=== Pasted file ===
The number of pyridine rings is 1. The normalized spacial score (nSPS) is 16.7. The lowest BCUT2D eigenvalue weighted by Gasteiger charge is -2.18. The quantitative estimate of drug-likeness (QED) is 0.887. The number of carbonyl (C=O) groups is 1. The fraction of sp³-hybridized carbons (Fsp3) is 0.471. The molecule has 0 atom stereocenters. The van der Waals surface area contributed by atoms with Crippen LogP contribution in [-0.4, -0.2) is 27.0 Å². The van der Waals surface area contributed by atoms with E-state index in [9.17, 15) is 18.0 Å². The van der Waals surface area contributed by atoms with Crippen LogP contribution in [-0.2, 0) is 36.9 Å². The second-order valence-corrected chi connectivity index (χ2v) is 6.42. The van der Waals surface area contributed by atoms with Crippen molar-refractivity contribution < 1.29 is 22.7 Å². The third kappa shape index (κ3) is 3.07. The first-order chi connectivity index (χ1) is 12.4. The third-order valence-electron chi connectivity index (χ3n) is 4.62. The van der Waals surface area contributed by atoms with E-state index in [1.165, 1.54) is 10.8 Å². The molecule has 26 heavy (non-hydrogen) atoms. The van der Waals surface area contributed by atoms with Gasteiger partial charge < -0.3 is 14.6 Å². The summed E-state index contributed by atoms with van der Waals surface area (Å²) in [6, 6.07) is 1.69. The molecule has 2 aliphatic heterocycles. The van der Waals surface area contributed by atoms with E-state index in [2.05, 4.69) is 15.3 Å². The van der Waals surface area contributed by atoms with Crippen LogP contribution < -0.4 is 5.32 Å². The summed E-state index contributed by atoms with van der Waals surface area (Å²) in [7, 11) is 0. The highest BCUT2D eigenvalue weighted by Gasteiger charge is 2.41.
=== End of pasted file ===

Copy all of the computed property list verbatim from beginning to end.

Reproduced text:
The number of pyridine rings is 1. The normalized spacial score (nSPS) is 16.7. The lowest BCUT2D eigenvalue weighted by Gasteiger charge is -2.18. The quantitative estimate of drug-likeness (QED) is 0.887. The number of carbonyl (C=O) groups is 1. The fraction of sp³-hybridized carbons (Fsp3) is 0.471. The molecule has 0 atom stereocenters. The van der Waals surface area contributed by atoms with Crippen LogP contribution in [-0.4, -0.2) is 27.0 Å². The van der Waals surface area contributed by atoms with E-state index in [9.17, 15) is 18.0 Å². The van der Waals surface area contributed by atoms with Crippen LogP contribution in [-0.2, 0) is 36.9 Å². The second-order valence-corrected chi connectivity index (χ2v) is 6.42. The van der Waals surface area contributed by atoms with Crippen molar-refractivity contribution < 1.29 is 22.7 Å². The third kappa shape index (κ3) is 3.07. The first-order chi connectivity index (χ1) is 12.4. The third-order valence-electron chi connectivity index (χ3n) is 4.62. The van der Waals surface area contributed by atoms with E-state index in [1.165, 1.54) is 10.8 Å². The molecule has 26 heavy (non-hydrogen) atoms. The van der Waals surface area contributed by atoms with Gasteiger partial charge < -0.3 is 14.6 Å². The summed E-state index contributed by atoms with van der Waals surface area (Å²) in [6, 6.07) is 1.69. The molecule has 2 aliphatic heterocycles. The van der Waals surface area contributed by atoms with E-state index in [2.05, 4.69) is 15.3 Å². The van der Waals surface area contributed by atoms with Crippen LogP contribution < -0.4 is 5.32 Å². The summed E-state index contributed by atoms with van der Waals surface area (Å²) in [7, 11) is 0. The highest BCUT2D eigenvalue weighted by Gasteiger charge is 2.41.